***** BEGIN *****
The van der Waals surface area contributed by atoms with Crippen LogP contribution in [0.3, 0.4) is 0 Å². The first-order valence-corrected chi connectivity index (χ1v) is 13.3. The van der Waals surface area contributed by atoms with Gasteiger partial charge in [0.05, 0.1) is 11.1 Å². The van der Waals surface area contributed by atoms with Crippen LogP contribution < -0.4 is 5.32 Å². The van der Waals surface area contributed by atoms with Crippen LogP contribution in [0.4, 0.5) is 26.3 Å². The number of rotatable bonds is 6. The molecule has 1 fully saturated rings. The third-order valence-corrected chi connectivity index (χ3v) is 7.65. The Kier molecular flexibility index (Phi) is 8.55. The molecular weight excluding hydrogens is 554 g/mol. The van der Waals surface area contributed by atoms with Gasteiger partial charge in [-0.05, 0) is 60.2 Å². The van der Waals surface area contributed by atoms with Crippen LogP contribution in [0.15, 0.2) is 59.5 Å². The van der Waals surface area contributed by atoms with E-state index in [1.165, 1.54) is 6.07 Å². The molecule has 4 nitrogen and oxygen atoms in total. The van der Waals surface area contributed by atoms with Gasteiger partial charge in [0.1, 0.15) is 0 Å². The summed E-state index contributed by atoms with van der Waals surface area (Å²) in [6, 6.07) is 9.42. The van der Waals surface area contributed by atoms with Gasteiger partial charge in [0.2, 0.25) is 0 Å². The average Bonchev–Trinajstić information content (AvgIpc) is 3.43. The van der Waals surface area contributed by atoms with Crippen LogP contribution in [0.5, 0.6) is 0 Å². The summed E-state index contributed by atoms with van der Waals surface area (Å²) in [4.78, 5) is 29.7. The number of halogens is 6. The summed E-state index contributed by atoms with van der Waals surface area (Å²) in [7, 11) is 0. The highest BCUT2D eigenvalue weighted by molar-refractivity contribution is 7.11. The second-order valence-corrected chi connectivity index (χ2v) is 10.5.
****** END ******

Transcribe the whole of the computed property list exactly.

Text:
The van der Waals surface area contributed by atoms with Crippen LogP contribution in [0.3, 0.4) is 0 Å². The first-order valence-corrected chi connectivity index (χ1v) is 13.3. The van der Waals surface area contributed by atoms with Gasteiger partial charge in [0.05, 0.1) is 11.1 Å². The van der Waals surface area contributed by atoms with Crippen LogP contribution < -0.4 is 5.32 Å². The van der Waals surface area contributed by atoms with Crippen LogP contribution in [0.4, 0.5) is 26.3 Å². The number of rotatable bonds is 6. The molecule has 1 fully saturated rings. The third-order valence-corrected chi connectivity index (χ3v) is 7.65. The Kier molecular flexibility index (Phi) is 8.55. The molecular weight excluding hydrogens is 554 g/mol. The van der Waals surface area contributed by atoms with Gasteiger partial charge in [-0.05, 0) is 60.2 Å². The van der Waals surface area contributed by atoms with Crippen LogP contribution in [0.15, 0.2) is 59.5 Å². The van der Waals surface area contributed by atoms with E-state index in [1.165, 1.54) is 6.07 Å². The molecule has 4 nitrogen and oxygen atoms in total. The van der Waals surface area contributed by atoms with Gasteiger partial charge in [0.1, 0.15) is 0 Å². The summed E-state index contributed by atoms with van der Waals surface area (Å²) in [6, 6.07) is 9.42. The van der Waals surface area contributed by atoms with Gasteiger partial charge in [0.2, 0.25) is 0 Å². The average Bonchev–Trinajstić information content (AvgIpc) is 3.43. The van der Waals surface area contributed by atoms with Crippen LogP contribution in [0.5, 0.6) is 0 Å². The summed E-state index contributed by atoms with van der Waals surface area (Å²) in [4.78, 5) is 29.7. The number of halogens is 6. The summed E-state index contributed by atoms with van der Waals surface area (Å²) in [7, 11) is 0. The highest BCUT2D eigenvalue weighted by molar-refractivity contribution is 7.11. The second-order valence-corrected chi connectivity index (χ2v) is 10.5.